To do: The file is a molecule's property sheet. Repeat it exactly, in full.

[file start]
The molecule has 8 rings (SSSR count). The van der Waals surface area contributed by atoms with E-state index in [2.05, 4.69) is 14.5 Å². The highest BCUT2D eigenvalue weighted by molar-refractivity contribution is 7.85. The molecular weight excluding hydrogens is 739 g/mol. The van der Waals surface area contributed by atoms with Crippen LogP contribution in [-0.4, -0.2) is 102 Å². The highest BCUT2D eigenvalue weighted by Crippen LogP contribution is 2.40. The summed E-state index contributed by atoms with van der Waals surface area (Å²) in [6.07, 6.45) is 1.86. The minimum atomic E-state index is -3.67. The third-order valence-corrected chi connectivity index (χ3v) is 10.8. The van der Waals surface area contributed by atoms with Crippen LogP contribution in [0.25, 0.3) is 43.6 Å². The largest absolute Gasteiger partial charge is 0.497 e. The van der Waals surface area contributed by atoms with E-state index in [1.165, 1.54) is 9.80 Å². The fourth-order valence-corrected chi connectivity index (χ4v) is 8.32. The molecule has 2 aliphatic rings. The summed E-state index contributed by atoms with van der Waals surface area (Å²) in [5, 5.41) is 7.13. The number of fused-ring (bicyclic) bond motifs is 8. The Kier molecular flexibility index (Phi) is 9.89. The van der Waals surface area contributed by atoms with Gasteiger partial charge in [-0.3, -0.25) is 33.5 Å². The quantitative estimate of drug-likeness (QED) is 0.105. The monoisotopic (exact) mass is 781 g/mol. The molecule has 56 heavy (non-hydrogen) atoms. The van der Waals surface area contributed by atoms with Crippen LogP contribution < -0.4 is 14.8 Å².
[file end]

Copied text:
The molecule has 8 rings (SSSR count). The van der Waals surface area contributed by atoms with E-state index in [2.05, 4.69) is 14.5 Å². The highest BCUT2D eigenvalue weighted by molar-refractivity contribution is 7.85. The molecular weight excluding hydrogens is 739 g/mol. The van der Waals surface area contributed by atoms with Crippen LogP contribution in [-0.4, -0.2) is 102 Å². The highest BCUT2D eigenvalue weighted by Crippen LogP contribution is 2.40. The summed E-state index contributed by atoms with van der Waals surface area (Å²) in [6.07, 6.45) is 1.86. The minimum atomic E-state index is -3.67. The third-order valence-corrected chi connectivity index (χ3v) is 10.8. The van der Waals surface area contributed by atoms with Crippen LogP contribution in [0.25, 0.3) is 43.6 Å². The largest absolute Gasteiger partial charge is 0.497 e. The van der Waals surface area contributed by atoms with E-state index in [1.165, 1.54) is 9.80 Å². The fourth-order valence-corrected chi connectivity index (χ4v) is 8.32. The molecule has 2 aliphatic rings. The summed E-state index contributed by atoms with van der Waals surface area (Å²) in [5, 5.41) is 7.13. The number of fused-ring (bicyclic) bond motifs is 8. The Kier molecular flexibility index (Phi) is 9.89. The van der Waals surface area contributed by atoms with Gasteiger partial charge in [-0.3, -0.25) is 33.5 Å². The quantitative estimate of drug-likeness (QED) is 0.105. The monoisotopic (exact) mass is 781 g/mol. The molecule has 56 heavy (non-hydrogen) atoms. The van der Waals surface area contributed by atoms with Crippen LogP contribution < -0.4 is 14.8 Å².